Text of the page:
Authors / Mordecai Richler

Mordecai Richler, CC (January 27, 1931 – July 3, 2001)[1] was a Canadian author, screenwriter and essayist. A leading critic called him "the great shining star of his Canadian literary generation" and a pivotal figure in the country's history.[2] His best known works are The Apprenticeship of Duddy Kravitz (1959) and Barney's Version (1997); his 1989 novel Solomon Gursky Was Here was shortlisted for the Man Booker Prize in 1990. He was also well known for the Jacob Two-Two children's stories.

In addition to his fiction, Richler wrote numerous essays about the Jewish community in Canada, and nationalism as practised by Canadian Anglophones and the Francophone Québecois. Arriving as immigrants in Canada when English was often viewed as the sole official language (although Canada was officially a bilingual country), the Jewish communities in Montreal and Quebec largely became English speakers after using Yiddish. This later put them at odds with some in the Quebec nationalist movement, which argued for French as the official language of Quebec. His Oh, Canada! Oh, Quebec!: Requiem for a Divided Nation (1992), a collection of essays about nationalism and anti-semitism, generated considerable controversy.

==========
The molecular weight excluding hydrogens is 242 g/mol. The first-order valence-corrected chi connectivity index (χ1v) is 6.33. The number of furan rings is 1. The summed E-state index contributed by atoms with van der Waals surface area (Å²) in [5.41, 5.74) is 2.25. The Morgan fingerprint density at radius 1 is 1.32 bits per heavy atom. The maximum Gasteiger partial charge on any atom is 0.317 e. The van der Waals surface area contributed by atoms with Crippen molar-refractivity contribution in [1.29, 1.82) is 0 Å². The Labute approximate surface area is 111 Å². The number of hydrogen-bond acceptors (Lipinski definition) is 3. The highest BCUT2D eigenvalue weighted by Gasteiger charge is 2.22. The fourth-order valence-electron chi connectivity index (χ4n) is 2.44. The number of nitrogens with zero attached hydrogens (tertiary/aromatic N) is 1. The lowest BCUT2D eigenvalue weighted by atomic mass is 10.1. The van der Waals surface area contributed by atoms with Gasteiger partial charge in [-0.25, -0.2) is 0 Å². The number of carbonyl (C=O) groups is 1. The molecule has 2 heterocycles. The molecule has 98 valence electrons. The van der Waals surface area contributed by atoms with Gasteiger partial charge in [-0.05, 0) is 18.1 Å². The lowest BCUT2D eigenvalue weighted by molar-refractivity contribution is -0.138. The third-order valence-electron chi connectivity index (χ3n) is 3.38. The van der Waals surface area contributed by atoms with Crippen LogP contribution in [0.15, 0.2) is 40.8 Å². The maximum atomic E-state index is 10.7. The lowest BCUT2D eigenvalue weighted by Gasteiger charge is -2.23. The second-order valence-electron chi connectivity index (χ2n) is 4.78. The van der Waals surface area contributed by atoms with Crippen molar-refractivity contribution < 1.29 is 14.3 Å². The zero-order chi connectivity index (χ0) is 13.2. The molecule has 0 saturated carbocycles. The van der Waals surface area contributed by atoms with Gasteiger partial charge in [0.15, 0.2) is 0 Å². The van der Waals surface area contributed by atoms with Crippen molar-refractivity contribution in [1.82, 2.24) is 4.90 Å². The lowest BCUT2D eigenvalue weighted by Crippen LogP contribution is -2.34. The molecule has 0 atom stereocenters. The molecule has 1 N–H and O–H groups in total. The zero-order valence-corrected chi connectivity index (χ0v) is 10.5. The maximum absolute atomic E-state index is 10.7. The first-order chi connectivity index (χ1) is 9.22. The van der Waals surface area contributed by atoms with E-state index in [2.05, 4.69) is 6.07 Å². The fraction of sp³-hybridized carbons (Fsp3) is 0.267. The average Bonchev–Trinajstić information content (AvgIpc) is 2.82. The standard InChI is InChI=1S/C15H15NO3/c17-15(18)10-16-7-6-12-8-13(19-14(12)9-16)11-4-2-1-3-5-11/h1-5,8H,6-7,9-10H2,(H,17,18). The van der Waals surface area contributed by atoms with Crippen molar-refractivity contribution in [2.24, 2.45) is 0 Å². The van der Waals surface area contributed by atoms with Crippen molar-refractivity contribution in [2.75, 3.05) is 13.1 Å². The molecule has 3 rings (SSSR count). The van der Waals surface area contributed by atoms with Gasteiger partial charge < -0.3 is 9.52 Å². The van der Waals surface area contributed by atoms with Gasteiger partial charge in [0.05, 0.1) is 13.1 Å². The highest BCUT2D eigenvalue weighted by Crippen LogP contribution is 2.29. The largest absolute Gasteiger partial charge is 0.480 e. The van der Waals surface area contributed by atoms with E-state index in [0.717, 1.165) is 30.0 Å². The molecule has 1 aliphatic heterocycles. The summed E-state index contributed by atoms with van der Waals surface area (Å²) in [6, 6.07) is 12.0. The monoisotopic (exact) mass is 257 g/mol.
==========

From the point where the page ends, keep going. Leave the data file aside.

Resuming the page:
Books by the author